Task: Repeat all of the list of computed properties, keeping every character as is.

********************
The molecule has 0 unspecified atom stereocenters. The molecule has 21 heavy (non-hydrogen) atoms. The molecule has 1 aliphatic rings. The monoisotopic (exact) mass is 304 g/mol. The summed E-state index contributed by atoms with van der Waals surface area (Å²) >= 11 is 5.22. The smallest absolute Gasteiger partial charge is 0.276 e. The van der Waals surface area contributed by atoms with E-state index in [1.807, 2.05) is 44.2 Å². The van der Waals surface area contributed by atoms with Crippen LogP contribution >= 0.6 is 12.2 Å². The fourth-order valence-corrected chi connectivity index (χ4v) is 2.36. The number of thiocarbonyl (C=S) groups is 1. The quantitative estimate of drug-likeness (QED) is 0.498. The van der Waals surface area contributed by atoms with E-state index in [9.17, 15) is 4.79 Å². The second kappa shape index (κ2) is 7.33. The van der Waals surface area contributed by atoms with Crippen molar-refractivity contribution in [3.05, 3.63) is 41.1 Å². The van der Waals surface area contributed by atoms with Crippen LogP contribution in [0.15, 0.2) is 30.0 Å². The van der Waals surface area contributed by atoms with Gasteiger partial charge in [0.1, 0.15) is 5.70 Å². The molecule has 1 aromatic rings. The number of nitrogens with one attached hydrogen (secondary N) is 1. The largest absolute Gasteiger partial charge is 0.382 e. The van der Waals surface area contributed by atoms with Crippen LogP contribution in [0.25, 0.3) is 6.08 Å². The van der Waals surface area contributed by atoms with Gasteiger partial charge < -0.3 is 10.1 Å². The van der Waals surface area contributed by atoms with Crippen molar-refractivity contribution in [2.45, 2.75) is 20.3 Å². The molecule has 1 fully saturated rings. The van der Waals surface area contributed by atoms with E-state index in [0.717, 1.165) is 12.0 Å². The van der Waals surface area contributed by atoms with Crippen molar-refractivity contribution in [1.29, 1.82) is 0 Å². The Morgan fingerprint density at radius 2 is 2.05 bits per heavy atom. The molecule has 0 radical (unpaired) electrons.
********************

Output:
The molecule has 0 unspecified atom stereocenters. The molecule has 21 heavy (non-hydrogen) atoms. The molecule has 1 aliphatic rings. The monoisotopic (exact) mass is 304 g/mol. The summed E-state index contributed by atoms with van der Waals surface area (Å²) >= 11 is 5.22. The smallest absolute Gasteiger partial charge is 0.276 e. The van der Waals surface area contributed by atoms with E-state index in [1.807, 2.05) is 44.2 Å². The van der Waals surface area contributed by atoms with Crippen LogP contribution >= 0.6 is 12.2 Å². The fourth-order valence-corrected chi connectivity index (χ4v) is 2.36. The number of thiocarbonyl (C=S) groups is 1. The quantitative estimate of drug-likeness (QED) is 0.498. The van der Waals surface area contributed by atoms with E-state index in [9.17, 15) is 4.79 Å². The second kappa shape index (κ2) is 7.33. The van der Waals surface area contributed by atoms with Crippen molar-refractivity contribution in [3.05, 3.63) is 41.1 Å². The van der Waals surface area contributed by atoms with Crippen LogP contribution in [0.15, 0.2) is 30.0 Å². The van der Waals surface area contributed by atoms with Gasteiger partial charge in [0.1, 0.15) is 5.70 Å². The molecule has 1 aromatic rings. The number of nitrogens with one attached hydrogen (secondary N) is 1. The largest absolute Gasteiger partial charge is 0.382 e. The van der Waals surface area contributed by atoms with Crippen LogP contribution in [0.25, 0.3) is 6.08 Å². The van der Waals surface area contributed by atoms with Gasteiger partial charge < -0.3 is 10.1 Å². The van der Waals surface area contributed by atoms with Crippen molar-refractivity contribution in [2.45, 2.75) is 20.3 Å². The molecule has 1 fully saturated rings. The van der Waals surface area contributed by atoms with E-state index in [0.717, 1.165) is 12.0 Å². The van der Waals surface area contributed by atoms with Crippen molar-refractivity contribution in [1.29, 1.82) is 0 Å². The Morgan fingerprint density at radius 2 is 2.05 bits per heavy atom. The molecule has 0 radical (unpaired) electrons.